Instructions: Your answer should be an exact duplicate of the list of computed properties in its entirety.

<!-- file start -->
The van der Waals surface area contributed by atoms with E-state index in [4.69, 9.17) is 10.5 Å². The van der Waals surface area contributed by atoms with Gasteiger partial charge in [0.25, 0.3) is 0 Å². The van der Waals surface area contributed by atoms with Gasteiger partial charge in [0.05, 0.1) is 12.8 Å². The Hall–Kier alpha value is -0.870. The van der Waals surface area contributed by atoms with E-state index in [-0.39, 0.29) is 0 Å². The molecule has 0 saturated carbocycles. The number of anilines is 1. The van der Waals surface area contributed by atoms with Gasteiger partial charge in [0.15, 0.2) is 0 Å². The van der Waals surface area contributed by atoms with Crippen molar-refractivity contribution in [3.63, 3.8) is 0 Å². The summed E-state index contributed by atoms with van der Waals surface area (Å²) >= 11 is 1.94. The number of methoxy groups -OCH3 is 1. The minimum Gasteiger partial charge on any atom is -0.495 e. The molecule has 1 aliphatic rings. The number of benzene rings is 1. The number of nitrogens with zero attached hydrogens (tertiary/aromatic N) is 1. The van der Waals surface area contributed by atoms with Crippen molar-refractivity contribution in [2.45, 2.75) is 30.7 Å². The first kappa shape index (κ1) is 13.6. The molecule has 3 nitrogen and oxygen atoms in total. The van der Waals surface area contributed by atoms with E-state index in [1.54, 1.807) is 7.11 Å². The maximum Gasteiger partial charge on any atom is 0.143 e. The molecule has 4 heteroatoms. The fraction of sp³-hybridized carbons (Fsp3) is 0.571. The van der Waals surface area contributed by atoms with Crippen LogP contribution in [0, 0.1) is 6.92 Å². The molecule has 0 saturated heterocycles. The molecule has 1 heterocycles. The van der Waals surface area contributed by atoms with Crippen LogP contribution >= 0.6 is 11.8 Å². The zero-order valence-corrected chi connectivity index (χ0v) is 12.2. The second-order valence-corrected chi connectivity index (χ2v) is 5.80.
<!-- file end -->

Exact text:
The van der Waals surface area contributed by atoms with E-state index in [4.69, 9.17) is 10.5 Å². The van der Waals surface area contributed by atoms with Gasteiger partial charge in [0.25, 0.3) is 0 Å². The van der Waals surface area contributed by atoms with Gasteiger partial charge in [0.05, 0.1) is 12.8 Å². The Hall–Kier alpha value is -0.870. The van der Waals surface area contributed by atoms with E-state index in [-0.39, 0.29) is 0 Å². The molecule has 0 saturated carbocycles. The number of anilines is 1. The van der Waals surface area contributed by atoms with Gasteiger partial charge in [0.15, 0.2) is 0 Å². The van der Waals surface area contributed by atoms with Crippen molar-refractivity contribution in [3.63, 3.8) is 0 Å². The summed E-state index contributed by atoms with van der Waals surface area (Å²) >= 11 is 1.94. The number of methoxy groups -OCH3 is 1. The minimum Gasteiger partial charge on any atom is -0.495 e. The molecule has 1 aliphatic rings. The number of benzene rings is 1. The number of nitrogens with zero attached hydrogens (tertiary/aromatic N) is 1. The van der Waals surface area contributed by atoms with Crippen molar-refractivity contribution in [2.45, 2.75) is 30.7 Å². The first kappa shape index (κ1) is 13.6. The molecule has 3 nitrogen and oxygen atoms in total. The van der Waals surface area contributed by atoms with E-state index in [1.54, 1.807) is 7.11 Å². The maximum Gasteiger partial charge on any atom is 0.143 e. The molecule has 4 heteroatoms. The fraction of sp³-hybridized carbons (Fsp3) is 0.571. The van der Waals surface area contributed by atoms with Crippen LogP contribution in [0, 0.1) is 6.92 Å². The molecule has 0 saturated heterocycles. The molecule has 1 heterocycles. The van der Waals surface area contributed by atoms with Crippen LogP contribution >= 0.6 is 11.8 Å². The zero-order valence-corrected chi connectivity index (χ0v) is 12.2. The second-order valence-corrected chi connectivity index (χ2v) is 5.80.